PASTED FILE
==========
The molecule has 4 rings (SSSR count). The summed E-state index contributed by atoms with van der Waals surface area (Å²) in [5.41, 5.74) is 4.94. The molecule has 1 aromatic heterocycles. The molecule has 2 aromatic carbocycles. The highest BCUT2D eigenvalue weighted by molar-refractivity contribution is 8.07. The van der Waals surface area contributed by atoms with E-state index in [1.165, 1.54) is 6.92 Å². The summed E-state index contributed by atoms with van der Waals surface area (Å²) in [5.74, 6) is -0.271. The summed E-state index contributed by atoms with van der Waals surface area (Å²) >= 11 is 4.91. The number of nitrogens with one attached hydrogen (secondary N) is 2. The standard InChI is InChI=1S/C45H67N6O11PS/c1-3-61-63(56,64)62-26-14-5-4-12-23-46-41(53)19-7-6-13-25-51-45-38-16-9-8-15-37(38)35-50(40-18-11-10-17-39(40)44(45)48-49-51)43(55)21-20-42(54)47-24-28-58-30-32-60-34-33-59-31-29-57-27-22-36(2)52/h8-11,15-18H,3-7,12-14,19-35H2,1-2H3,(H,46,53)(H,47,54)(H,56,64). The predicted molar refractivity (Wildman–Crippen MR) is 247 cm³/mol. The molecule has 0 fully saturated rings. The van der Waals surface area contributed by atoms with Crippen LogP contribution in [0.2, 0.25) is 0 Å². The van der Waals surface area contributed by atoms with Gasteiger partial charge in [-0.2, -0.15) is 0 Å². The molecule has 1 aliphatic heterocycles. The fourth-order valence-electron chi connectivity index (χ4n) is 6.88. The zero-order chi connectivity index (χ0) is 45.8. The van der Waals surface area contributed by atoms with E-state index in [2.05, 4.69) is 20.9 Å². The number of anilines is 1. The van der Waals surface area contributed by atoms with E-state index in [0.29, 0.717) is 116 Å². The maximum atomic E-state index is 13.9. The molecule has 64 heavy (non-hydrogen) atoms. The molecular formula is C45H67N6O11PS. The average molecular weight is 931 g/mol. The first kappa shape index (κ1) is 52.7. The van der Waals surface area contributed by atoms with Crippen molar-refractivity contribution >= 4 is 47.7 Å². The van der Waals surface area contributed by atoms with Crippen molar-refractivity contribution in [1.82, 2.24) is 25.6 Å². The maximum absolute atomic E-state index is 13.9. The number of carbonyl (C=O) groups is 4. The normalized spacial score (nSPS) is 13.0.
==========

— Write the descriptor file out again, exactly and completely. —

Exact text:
The molecule has 4 rings (SSSR count). The summed E-state index contributed by atoms with van der Waals surface area (Å²) in [5.41, 5.74) is 4.94. The molecule has 1 aromatic heterocycles. The molecule has 2 aromatic carbocycles. The highest BCUT2D eigenvalue weighted by molar-refractivity contribution is 8.07. The van der Waals surface area contributed by atoms with E-state index in [1.165, 1.54) is 6.92 Å². The summed E-state index contributed by atoms with van der Waals surface area (Å²) in [5.74, 6) is -0.271. The summed E-state index contributed by atoms with van der Waals surface area (Å²) >= 11 is 4.91. The number of nitrogens with one attached hydrogen (secondary N) is 2. The standard InChI is InChI=1S/C45H67N6O11PS/c1-3-61-63(56,64)62-26-14-5-4-12-23-46-41(53)19-7-6-13-25-51-45-38-16-9-8-15-37(38)35-50(40-18-11-10-17-39(40)44(45)48-49-51)43(55)21-20-42(54)47-24-28-58-30-32-60-34-33-59-31-29-57-27-22-36(2)52/h8-11,15-18H,3-7,12-14,19-35H2,1-2H3,(H,46,53)(H,47,54)(H,56,64). The predicted molar refractivity (Wildman–Crippen MR) is 247 cm³/mol. The molecule has 0 fully saturated rings. The van der Waals surface area contributed by atoms with Crippen LogP contribution in [0.2, 0.25) is 0 Å². The van der Waals surface area contributed by atoms with Gasteiger partial charge in [-0.2, -0.15) is 0 Å². The molecule has 1 aliphatic heterocycles. The fourth-order valence-electron chi connectivity index (χ4n) is 6.88. The zero-order chi connectivity index (χ0) is 45.8. The van der Waals surface area contributed by atoms with E-state index in [2.05, 4.69) is 20.9 Å². The number of anilines is 1. The van der Waals surface area contributed by atoms with E-state index in [0.29, 0.717) is 116 Å². The maximum atomic E-state index is 13.9. The molecule has 64 heavy (non-hydrogen) atoms. The molecular formula is C45H67N6O11PS. The average molecular weight is 931 g/mol. The first kappa shape index (κ1) is 52.7. The van der Waals surface area contributed by atoms with Crippen molar-refractivity contribution >= 4 is 47.7 Å². The van der Waals surface area contributed by atoms with Crippen molar-refractivity contribution in [1.82, 2.24) is 25.6 Å². The maximum absolute atomic E-state index is 13.9. The number of carbonyl (C=O) groups is 4. The normalized spacial score (nSPS) is 13.0.